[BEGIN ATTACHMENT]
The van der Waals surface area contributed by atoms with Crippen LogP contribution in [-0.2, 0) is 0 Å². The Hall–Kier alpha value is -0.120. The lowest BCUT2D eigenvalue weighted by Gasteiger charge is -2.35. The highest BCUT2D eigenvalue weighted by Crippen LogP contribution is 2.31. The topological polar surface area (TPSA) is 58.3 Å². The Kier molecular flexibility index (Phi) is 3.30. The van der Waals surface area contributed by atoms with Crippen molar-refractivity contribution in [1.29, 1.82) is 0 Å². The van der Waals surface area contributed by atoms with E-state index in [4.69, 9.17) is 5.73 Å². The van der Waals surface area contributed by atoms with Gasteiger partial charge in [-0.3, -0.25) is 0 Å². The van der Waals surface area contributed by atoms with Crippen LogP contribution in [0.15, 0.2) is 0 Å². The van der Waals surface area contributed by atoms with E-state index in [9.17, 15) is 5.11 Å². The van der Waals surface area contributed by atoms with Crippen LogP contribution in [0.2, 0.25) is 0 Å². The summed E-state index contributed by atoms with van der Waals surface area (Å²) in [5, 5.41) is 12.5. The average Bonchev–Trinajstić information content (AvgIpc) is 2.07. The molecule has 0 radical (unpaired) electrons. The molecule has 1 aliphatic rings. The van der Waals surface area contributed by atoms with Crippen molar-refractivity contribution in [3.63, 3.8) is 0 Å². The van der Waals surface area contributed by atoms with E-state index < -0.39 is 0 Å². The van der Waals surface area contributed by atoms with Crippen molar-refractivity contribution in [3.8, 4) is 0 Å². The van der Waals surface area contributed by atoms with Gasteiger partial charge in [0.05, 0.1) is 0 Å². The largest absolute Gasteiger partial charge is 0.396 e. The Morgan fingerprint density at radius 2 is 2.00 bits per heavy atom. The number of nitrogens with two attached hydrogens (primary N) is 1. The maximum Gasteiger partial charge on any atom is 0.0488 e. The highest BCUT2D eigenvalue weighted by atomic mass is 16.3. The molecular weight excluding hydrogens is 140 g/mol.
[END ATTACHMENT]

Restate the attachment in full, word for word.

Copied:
The van der Waals surface area contributed by atoms with Crippen LogP contribution in [-0.2, 0) is 0 Å². The Hall–Kier alpha value is -0.120. The lowest BCUT2D eigenvalue weighted by Gasteiger charge is -2.35. The highest BCUT2D eigenvalue weighted by Crippen LogP contribution is 2.31. The topological polar surface area (TPSA) is 58.3 Å². The Kier molecular flexibility index (Phi) is 3.30. The van der Waals surface area contributed by atoms with Crippen molar-refractivity contribution in [1.29, 1.82) is 0 Å². The van der Waals surface area contributed by atoms with E-state index in [4.69, 9.17) is 5.73 Å². The van der Waals surface area contributed by atoms with Gasteiger partial charge in [-0.3, -0.25) is 0 Å². The van der Waals surface area contributed by atoms with Crippen LogP contribution in [0.15, 0.2) is 0 Å². The van der Waals surface area contributed by atoms with E-state index in [9.17, 15) is 5.11 Å². The van der Waals surface area contributed by atoms with Crippen LogP contribution in [0.2, 0.25) is 0 Å². The summed E-state index contributed by atoms with van der Waals surface area (Å²) in [5, 5.41) is 12.5. The average Bonchev–Trinajstić information content (AvgIpc) is 2.07. The molecule has 0 radical (unpaired) electrons. The molecule has 1 aliphatic rings. The van der Waals surface area contributed by atoms with Crippen molar-refractivity contribution in [3.63, 3.8) is 0 Å². The van der Waals surface area contributed by atoms with E-state index < -0.39 is 0 Å². The van der Waals surface area contributed by atoms with Crippen molar-refractivity contribution in [3.8, 4) is 0 Å². The van der Waals surface area contributed by atoms with Gasteiger partial charge in [0.05, 0.1) is 0 Å². The largest absolute Gasteiger partial charge is 0.396 e. The Morgan fingerprint density at radius 2 is 2.00 bits per heavy atom. The number of nitrogens with two attached hydrogens (primary N) is 1. The maximum Gasteiger partial charge on any atom is 0.0488 e. The highest BCUT2D eigenvalue weighted by atomic mass is 16.3. The molecular weight excluding hydrogens is 140 g/mol.